New CBFPD fire station design getting close to completion

Safety campus construction to begin this year and be done by 2026

By Mark Reaman

Preparation for the new Crested Butte Fire Protection District (CBFPD) safety campus just north of the Crested Butte town boundary along Gothic Road is nearing completion and the initial physical work should start this spring. According to CBFPD chief executive officer Sean Caffrey, earthwork, underground utilities, grading and foundation work should start this year. “If weather permits the framing may also begin,” he said.

The plan calls for a 22,500-square-foot fire station headquarters along with a 6,000-square-foot search-and-rescue building to be placed on the seven acre site located near the Crested Butte cemetery. Water is being obtained through a well that will also supply a 25,000-gallon water storage tank. The stored water will serve the dual purpose of providing on-site fire protection water for the fire suppression (in-building sprinkler) systems and will also be available to fill the fire trucks if the district needs water for a nearby fire. 

Wastewater is planned to be handled by the town, but Caffrey said that process has experienced a slight delay. “We’ve had a bit of a hold-up on the sewer connection process as we owe the Town of CB an engineering report that has been delayed a bit with our civil engineers,” he explained. “I’m told we’ll have that soon and can then work out the remaining details with the Town which includes an intergovernmental agreement, design approvals, tap fees, etc. Nothing has really changed there, it is just moving slower than we’d hoped.”

Caffrey said the zoning for the buildings was approved by Gunnison County last May. The district anticipates filing for the building permits sometime in February. “We hope to break ground as weather allows in the spring,” he said. “FCI Constructors of Grand Junction will be the general contractor. They have brought on the first wave of subcontractors. We will bring on the remaining subcontractors beginning in March. Currently, earthwork, elevator, steel and electrical and mechanical contractors are on board due to those items being long lead time or high coordination items. FCI has been managing the subcontractor bids.”

The district has spent about $3 million of the $29 million brought in by a bond approved by voters for the project in 2021. That money has gone toward purchasing the property, design work and various testing on the site. The remaining portion of the project is estimated to be about $24 million and Caffrey said $11 million in contracts have been awarded at this point.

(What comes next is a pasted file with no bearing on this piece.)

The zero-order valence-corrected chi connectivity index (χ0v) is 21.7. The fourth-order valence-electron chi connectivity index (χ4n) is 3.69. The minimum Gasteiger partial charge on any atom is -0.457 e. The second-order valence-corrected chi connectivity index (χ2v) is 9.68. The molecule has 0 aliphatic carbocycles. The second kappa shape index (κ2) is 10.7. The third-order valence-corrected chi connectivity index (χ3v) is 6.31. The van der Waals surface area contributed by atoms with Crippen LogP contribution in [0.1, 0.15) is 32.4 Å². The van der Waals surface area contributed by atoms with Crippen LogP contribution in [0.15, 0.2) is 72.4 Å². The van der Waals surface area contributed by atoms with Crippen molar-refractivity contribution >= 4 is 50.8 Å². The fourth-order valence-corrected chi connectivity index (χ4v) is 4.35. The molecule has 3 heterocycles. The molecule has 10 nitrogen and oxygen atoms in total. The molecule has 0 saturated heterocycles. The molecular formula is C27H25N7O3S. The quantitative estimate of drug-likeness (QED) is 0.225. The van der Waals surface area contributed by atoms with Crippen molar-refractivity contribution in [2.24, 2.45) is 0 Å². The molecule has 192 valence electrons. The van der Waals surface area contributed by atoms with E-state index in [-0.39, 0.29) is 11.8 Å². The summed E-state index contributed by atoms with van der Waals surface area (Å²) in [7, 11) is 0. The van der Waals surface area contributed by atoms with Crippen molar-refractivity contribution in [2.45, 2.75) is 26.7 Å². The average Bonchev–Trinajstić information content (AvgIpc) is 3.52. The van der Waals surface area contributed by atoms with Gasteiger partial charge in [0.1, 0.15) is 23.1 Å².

“Of particular note is we spent a decent amount of money, about $30,000, evaluating the possibility of geothermal heating and cooling,” Caffrey said. “While the site is conducive, we won’t have the additional $2.5 million that would be needed to drill about 35 holes and provide the ground loops. As such, we will be going with a high efficiency variable-refrigerant flow (VRF) air-source heat pump as the primary heating and cooling source. That is an electric system. We are also planning on installing about 21kW of solar panels on the search-and-rescue building and hopefully another 24kW of solar panels on the fire station headquarters.”

The campus site is about 7.3 acres and encompasses both sides of the Slate River. It includes the entire parcel previously owned by the Spann ranching family, from whom the district purchased the property after failing to reach an agreement with the town for free land in the newly annexed Slate River subdivision.

“We have been focusing our efforts on about 2.5 acres adjacent to Gothic Road as the building site,” Caffrey said. “Approximately three acres is on the far side (east) of the river. We have no plans to sell any portion of the property at this time. That may make some sense in the future; however, we really want to get the project built and understand how the buildings relate to the site before we make any decisions on that. The east side of the river mostly adjoins the cemetery and perhaps one acre over there is developable by the entrance. That being said, it will likely remain open space for the foreseeable future.”

On an artistic note, Caffrey said the district plans to honor the ranching history of the location as part of the project. “The community may have noticed we removed the historic wooden cattle loader that was on the site. Unfortunately, most of the wood was not suitable for re-use, however, we were pleased to commission local artist Shawn Horne to paint the cattle loader last fall before we dismantled it,” he explained. “We will be excited to display that painting in the lobby when the time comes. In the meantime, the painting is on display at the Mt. CB fire station. We hope to get enough reclaimed wood from the cattle loader for an accent wall.”

Caffrey also said the district has purchased two housing lots from Gunnison County located in the Larkspur subdivision. The district will use those lots for off-site workforce housing.

Caffrey said the expectation is that the campus buildings will be completed and ready to occupy by late 2025 or early 2026.

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